In vivoBrainstem Imaging in Alzheimer's Disease: Potential for Biomarker Development

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12 Scopus citations


The dearth of effective treatments for Alzheimer's disease (AD) is one of the largest public health issues worldwide, costing hundreds of billions of dollars per year. From a therapeutic standpoint, research efforts to date have met with strikingly little clinical success. One major issue is that trials begin after substantial pathological change has occurred, and it is increasingly clear that the most effective treatment regimens will need to be administered earlier in the disease process. In order to identify individuals within the long preclinical phase of AD who are likely to progress to dementia, improvements are required in biomarker development. One potential area of research that might prove fruitful in this regard is the in vivo detection of brainstem pathology. The brainstem is known to undergo pathological changes very early and progressively in AD. With an updated and harmonized AD research framework, and emerging advances in neuroimaging technology, the potential to leverage knowledge of brainstem pathology into biomarkers for AD will be discussed.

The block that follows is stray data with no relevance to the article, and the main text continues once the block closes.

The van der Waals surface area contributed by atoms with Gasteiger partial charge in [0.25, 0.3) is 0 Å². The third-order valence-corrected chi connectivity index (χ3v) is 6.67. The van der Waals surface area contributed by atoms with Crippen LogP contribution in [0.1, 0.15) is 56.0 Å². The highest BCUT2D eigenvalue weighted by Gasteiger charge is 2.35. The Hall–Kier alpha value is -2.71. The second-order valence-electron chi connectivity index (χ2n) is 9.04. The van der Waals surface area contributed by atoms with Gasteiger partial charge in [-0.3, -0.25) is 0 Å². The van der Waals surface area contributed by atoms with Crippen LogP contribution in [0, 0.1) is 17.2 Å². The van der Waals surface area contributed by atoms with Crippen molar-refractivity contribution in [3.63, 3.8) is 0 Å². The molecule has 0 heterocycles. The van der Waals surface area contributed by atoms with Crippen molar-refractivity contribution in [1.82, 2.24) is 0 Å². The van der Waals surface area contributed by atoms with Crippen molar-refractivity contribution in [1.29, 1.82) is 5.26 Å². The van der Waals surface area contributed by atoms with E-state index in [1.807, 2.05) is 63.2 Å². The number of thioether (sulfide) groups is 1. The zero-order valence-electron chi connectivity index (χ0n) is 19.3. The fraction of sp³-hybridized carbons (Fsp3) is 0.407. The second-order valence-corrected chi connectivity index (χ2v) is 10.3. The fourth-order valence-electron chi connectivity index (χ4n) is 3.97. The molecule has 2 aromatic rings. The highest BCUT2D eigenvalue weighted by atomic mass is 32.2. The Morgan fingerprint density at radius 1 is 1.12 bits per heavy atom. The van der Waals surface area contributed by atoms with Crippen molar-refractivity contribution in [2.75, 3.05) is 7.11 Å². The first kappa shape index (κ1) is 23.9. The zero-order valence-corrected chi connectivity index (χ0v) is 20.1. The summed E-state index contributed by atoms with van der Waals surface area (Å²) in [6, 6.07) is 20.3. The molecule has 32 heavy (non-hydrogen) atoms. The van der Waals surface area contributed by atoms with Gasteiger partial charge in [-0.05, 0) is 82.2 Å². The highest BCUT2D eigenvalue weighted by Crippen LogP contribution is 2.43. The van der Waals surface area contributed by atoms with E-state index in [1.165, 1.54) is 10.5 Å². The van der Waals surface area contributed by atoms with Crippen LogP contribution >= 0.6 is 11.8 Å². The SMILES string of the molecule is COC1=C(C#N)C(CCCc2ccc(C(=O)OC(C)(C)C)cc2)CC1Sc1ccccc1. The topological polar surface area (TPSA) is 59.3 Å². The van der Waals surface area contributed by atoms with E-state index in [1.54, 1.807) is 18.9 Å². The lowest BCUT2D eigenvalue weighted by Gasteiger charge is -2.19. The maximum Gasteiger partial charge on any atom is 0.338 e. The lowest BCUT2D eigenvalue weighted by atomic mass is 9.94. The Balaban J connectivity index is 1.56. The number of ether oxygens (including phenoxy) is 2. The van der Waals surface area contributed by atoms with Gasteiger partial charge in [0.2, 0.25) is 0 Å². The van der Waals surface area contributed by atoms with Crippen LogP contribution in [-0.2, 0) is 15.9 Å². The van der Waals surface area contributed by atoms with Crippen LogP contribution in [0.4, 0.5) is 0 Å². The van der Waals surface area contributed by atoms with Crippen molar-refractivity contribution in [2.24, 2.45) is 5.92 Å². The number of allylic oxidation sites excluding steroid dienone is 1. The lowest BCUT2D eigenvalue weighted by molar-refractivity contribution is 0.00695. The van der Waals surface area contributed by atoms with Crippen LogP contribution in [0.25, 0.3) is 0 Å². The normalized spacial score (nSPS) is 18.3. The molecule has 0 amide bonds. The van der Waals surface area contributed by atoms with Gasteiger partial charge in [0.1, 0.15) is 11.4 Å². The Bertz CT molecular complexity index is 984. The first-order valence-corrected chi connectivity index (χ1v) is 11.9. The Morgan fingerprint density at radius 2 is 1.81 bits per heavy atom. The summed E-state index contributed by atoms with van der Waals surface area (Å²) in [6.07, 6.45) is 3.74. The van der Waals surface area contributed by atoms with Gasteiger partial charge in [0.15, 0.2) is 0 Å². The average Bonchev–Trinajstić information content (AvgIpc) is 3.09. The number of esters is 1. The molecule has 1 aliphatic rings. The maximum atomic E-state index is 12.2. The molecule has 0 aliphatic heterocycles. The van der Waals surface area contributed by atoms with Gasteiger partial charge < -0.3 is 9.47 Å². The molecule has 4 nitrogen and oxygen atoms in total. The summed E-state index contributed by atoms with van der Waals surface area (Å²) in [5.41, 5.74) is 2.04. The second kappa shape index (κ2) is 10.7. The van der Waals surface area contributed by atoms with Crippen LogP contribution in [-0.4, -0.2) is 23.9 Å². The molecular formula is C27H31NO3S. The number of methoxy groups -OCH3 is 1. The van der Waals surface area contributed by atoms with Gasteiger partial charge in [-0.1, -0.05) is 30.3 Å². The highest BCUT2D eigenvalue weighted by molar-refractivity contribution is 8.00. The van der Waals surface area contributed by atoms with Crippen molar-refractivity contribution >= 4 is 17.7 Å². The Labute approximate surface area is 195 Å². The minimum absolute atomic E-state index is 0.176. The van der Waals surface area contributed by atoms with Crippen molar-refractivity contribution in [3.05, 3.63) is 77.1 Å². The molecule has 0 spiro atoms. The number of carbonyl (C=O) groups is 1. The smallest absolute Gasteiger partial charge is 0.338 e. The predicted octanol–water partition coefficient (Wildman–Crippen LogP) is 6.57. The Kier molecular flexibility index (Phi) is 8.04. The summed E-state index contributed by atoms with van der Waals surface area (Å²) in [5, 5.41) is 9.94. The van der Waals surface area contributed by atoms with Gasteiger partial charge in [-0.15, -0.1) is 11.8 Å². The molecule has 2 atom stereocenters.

Original languageEnglish
Article number266
JournalFrontiers in Aging Neuroscience
Issue numberSEP
StatePublished - Sep 11 2018

Bibliographical note

Publisher Copyright:
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  • Alzheimer's disease
  • Biomarker
  • Brainstem
  • Imaging
  • In vivo
  • Locus coeruleus
  • Neuroimaging
  • Raphe nucleus

ASJC Scopus subject areas

  • Aging
  • Cognitive Neuroscience


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